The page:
Natasha Armes v Nottinghamshire County Council

JurisdictionEngland & Wales
CourtQueen's Bench Division
JudgeThe Honourable Mr Justice Males,Mr Justice Males
Judgment Date15 November 2016
Neutral Citation[2016] EWHC 2864 (QB)
Date15 November 2016
Docket NumberCase No: 1NG90726

[2016] EWHC 2864 (QB)



Royal Courts of Justice

Strand, London, WC2A 2LL


Mr Justice Males

Case No: 1NG90726

Natasha Armes
Nottinghamshire County Council

Mr Philip Davy (instructed by Uppal Taylor Solicitors) for the Claimant

Miss Samantha Paxman (instructed by Browne Jacobson LLP) for the Defendant

Mrs A was not represented at the hearing

Mr Stephen Littlewood (instructed by Sills & Betteridge Solicitors) for Mr B

Hearing date: 8 th November 2016

Approved Judgment

I direct that pursuant to CPR PD 39A para 6.1 no official shorthand note shall be taken of this Judgment and that copies of this version as handed down may be treated as authentic.

The Honourable Mr Justice Males Mr Justice Males



In November 2014 I tried an action by the claimant, Natasha Armes, in which (among other things) she sought damages from Nottinghamshire County Council on the basis that the council was responsible in law for physical and sexual abuse which she claimed to have suffered during her childhood at the hands of foster parents with whom she was placed. Although I held that the council was not responsible in law for such abuse, I found as a fact that the claimant had suffered physical and emotional abuse by one of her foster parents, referred to in my judgment as Mrs A, and sexual abuse by another, referred to as Mr B ( [2014] EWHC 4005 (QB)).


As explained at [240] of my judgment, I made an order for anonymity which applied not only to the claimant, but also to any witness of fact:

"Although the trial was held in public, I made an order at the outset that until judgment there should be no report of the name, address or any other information which might lead to the identification of the claimant or any witness of fact (other than past or present employees of the defendant council and the defendant's solicitor). I did so in view of the nature of the allegations made, in order to protect the interests of those concerned. I now continue that order pursuant to CPR 39.2(4) and have anonymised this judgment accordingly. However, the order for anonymity will cease to apply in respect of any person who notifies the court in writing that they are content for their names to be identified. In addition there will be liberty to apply to enable any interested person to challenge the order for anonymity, on notice to the parties' solicitors so that they can notify those whose rights may be affected by any disclosure of their identity."


That order applied to Mrs A and Mr B, both of whom gave evidence on behalf of the defendant council, as well as to members of Mr B's family, who also gave evidence. They were witnesses in the action, but not parties. They were not represented.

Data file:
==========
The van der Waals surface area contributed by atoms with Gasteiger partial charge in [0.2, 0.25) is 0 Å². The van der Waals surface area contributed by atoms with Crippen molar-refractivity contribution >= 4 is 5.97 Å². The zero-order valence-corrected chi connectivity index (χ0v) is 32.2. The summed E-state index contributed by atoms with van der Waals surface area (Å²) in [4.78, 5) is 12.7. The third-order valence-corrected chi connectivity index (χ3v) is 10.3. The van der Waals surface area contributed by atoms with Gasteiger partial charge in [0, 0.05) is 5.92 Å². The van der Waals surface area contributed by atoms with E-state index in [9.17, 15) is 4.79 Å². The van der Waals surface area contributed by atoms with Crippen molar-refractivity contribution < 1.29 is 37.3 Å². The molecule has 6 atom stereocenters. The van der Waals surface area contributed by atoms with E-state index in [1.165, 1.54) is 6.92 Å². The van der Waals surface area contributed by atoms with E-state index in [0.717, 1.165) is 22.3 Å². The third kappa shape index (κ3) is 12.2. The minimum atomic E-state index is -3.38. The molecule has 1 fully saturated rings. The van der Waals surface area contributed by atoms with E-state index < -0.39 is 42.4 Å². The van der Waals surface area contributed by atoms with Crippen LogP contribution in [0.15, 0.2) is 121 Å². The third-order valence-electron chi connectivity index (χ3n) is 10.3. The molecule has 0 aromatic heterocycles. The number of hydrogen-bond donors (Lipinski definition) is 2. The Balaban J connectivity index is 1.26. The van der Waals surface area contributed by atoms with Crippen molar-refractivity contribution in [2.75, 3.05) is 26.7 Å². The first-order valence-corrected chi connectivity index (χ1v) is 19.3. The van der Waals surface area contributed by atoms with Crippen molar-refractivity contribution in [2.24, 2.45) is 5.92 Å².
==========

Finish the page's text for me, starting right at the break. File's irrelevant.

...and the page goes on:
An appeal by the claimant to the Court of Appeal was dismissed ( [2015] EWCA Civ 1139). As recorded at [1] of the judgment of Tomlinson LJ, by the time the case reached the Court of Appeal the claimant had waived her anonymity. I understand that there is to be a further appeal by the claimant to the Supreme Court which is due to be heard next term. The issues on appeal have been concerned with the question whether the defendant council is responsible in law for the abuse committed by foster parents. My findings of fact have not been challenged.


There is now before me an application by the claimant, represented by Mr Philip Davy, to set aside that part of my order which grants anonymity to Mrs A, Mr B and other witnesses.


Notice of this application has been given to Mrs A and Mr B, both of whom are now elderly, the events in question having taken place some 30 years ago, in 1985/6 in the case of Mrs A and in 1987/88 in the case of Mr B. As I recorded in my judgment, by the time of the trial Mrs A in particular presented as a frail and confused elderly lady with memory disturbance (see [47]). Her condition is unlikely to have improved in the meanwhile.


Mrs A has not attended or been represented at the hearing but has instructed solicitors, Weightmans LLP, who have written to the court explaining that she is of modest means and would have difficulty paying for legal representation. The letter advances reasons why the anonymity order should be maintained in her case.


Mr B has been represented by Mr Stephen Littlewood.


The defendant council has played no part in this application, although its solicitors provided a copy of the application to Mrs A and Mr B, neither of whom wished to reveal their present address to the claimant. Ms Samantha Paxman attended the hearing on behalf of the defendant. She explained that the defendant adopted a neutral position and advanced no submissions either way.

The reasons for the anonymity order